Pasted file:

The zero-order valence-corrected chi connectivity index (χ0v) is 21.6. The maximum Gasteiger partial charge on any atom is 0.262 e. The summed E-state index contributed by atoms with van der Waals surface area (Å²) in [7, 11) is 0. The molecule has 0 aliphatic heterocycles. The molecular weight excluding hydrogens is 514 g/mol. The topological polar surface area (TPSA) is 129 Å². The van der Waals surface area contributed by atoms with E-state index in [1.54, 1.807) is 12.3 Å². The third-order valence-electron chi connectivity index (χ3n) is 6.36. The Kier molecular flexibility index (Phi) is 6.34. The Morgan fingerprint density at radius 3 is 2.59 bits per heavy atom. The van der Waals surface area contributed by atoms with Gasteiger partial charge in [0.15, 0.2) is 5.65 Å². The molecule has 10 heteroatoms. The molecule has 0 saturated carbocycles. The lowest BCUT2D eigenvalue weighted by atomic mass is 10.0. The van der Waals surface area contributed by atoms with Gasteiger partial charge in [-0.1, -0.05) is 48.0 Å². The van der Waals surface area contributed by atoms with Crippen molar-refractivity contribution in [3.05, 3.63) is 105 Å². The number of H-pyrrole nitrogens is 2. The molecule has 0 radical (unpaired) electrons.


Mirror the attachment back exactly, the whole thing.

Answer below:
The zero-order valence-corrected chi connectivity index (χ0v) is 21.6. The maximum Gasteiger partial charge on any atom is 0.262 e. The summed E-state index contributed by atoms with van der Waals surface area (Å²) in [7, 11) is 0. The molecule has 0 aliphatic heterocycles. The molecular weight excluding hydrogens is 514 g/mol. The topological polar surface area (TPSA) is 129 Å². The van der Waals surface area contributed by atoms with E-state index in [1.54, 1.807) is 12.3 Å². The third-order valence-electron chi connectivity index (χ3n) is 6.36. The Kier molecular flexibility index (Phi) is 6.34. The Morgan fingerprint density at radius 3 is 2.59 bits per heavy atom. The van der Waals surface area contributed by atoms with Gasteiger partial charge in [0.15, 0.2) is 5.65 Å². The molecule has 10 heteroatoms. The molecule has 0 saturated carbocycles. The lowest BCUT2D eigenvalue weighted by atomic mass is 10.0. The van der Waals surface area contributed by atoms with Gasteiger partial charge in [-0.1, -0.05) is 48.0 Å². The van der Waals surface area contributed by atoms with Crippen molar-refractivity contribution in [3.05, 3.63) is 105 Å². The number of H-pyrrole nitrogens is 2. The molecule has 0 radical (unpaired) electrons.